You're going to want to pack a lunch on your hike up Neahkahnie Mountain. Because by the time you wind your way to the peak, you're going to be starving. And you're going to want to spend as much time as you can up there.
At a modest 1,680 feet above the sea, Neahkahnie isn't the tallest peak in the Oregon Coast Range. Yet it offers striking views of the infinite Pacific Coast, yawning toward the town of Manzanita and the Nehalem Bay.
You'll want to begin not at the North Neahkahnie Mountain trailhead, but at the Short Sand trailhead. It's exactly a mile north up U.S. Highway 101, nestled in Oswald West State Park. You'll double your selfie opportunities while giving yourself an extra 2 1/2 miles of good hiking—enough that you'll pass out in the car on the ride back to Portland.
Begin in a parking lot, heading down a trail busy with child-laden tourists in sandals and shorts, with whom you'll pass over a modern wooden suspension bridge. Though you can follow the sign south to begin on the Elk Flats Trail immediately, you'll be well off following your sandaled friends west toward Short Sand Beach. That three-minute detour will have you climbing over some handsomely weathered ocean debris toward picturesque Smuggler's Cove—legend has it it's home to buried pirate treasure.
After you get your photos in, you'll head back up to Elk Flats Trail and get to work. The first mile is a muddy, hamstring-stretching, uphill ladder of switchbacks under the chilly shade of cedars and Sitka spruces, some of which may serve as obstacles depending on the severity of the most recent storm.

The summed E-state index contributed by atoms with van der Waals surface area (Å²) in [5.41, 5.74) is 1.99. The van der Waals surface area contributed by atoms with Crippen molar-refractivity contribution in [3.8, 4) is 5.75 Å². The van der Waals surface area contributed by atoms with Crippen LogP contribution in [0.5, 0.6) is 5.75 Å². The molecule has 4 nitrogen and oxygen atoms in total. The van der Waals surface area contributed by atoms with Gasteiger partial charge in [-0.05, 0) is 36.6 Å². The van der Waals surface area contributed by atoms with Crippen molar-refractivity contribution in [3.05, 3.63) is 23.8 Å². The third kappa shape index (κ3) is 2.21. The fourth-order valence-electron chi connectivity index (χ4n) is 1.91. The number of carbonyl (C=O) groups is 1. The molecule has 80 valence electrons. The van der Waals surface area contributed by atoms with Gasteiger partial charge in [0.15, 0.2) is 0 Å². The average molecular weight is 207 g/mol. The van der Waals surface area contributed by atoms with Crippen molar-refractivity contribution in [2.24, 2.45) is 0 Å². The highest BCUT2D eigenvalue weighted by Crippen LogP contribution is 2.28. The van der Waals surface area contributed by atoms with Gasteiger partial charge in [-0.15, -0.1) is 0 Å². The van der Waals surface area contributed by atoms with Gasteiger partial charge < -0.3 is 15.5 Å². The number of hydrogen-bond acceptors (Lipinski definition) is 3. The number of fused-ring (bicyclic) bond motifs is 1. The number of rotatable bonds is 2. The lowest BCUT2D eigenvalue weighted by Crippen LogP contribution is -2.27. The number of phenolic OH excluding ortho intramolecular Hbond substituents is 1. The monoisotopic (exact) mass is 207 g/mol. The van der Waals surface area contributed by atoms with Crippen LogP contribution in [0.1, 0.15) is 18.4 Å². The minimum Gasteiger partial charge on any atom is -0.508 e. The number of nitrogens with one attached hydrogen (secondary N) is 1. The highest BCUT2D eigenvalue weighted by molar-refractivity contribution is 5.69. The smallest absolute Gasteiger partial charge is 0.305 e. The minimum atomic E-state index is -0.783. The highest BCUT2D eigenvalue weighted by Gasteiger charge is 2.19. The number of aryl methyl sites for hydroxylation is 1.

Once you clear the first leg, you'll head out of the forest into a golden-brown swath of open field that intermittently serves as grounds for local elk herds. As you approach the highway, take the fork to the right. After a muddy interlude, you'll find yourself with a striking view of the Devil's Cauldron, a cove behind a sea stack that churns aquamarine and teal on clear days. Sit on the bench and have a snack: This is your last rest until you make it to the top of Neahkahnie.
Head back up the fork and head toward the whooshing of U.S. Highway 101. After you cross in front of a sign marked "Oregon Coast Trail," you'll find yourself on the northwest face of Neahkahnie Mountain. You'll hike up a few switchbacks carved through a thick carpet of salal, where you may intrude on garter snakes sunbathing when the weather is nice. Look back and you'll see Cape Falcon, one of the coast's favored surf spots, in the distance.
As you wind into the forested center of Neahkahnie, you'll notice an almost total absence of sound. The interminable roar of the ocean and the whooshing of the highway dissolve, giving way to the soft crunch of dry ground or the squish of mud, intermittently punctuated by the dull thud of a woodpecker searching for snacks in the waterlogged husk of a spruce, a solitary squirrel chirping at an invisible rival, or small talk from one of the dozen or so fellow hikers you'll pass on your way up.
About 90 minutes up from the highway, the spruce is thin, and you'll pass by a conspicuously large, spooky tree whose curved branches raise skyward. You're approaching the opening to Neahkahnie's south summit, a rocky outcropping.
And when you reach that overlook of Nehalem Bay, you'll utter an obscenity at the sight. You can stop and rest against the bluff, but go just three minutes around and up its steep face and you can peer across miles of land. There'll be around a dozen other people with you, taking photos, eating, drinking and maybe smoking pot. Find a comfortable wedge in the rock and take your time, because it's a long walk back down.
Once you reach the bottom of the mountain, your last stretch is a mile of Highway U.S. 101 north. Come down at the right time and the Pacific will shine silver—a great final photo op before you stumble back into your car. You went the long way and the hard way, but the right way.
The Neahkahnie Mountain Loop Hike is approximately 8 miles. From U.S. Highway 101 south, go 14 miles south of U.S. Highway 26 and park at the Short Sand Trailhead at Oswald West State Park.
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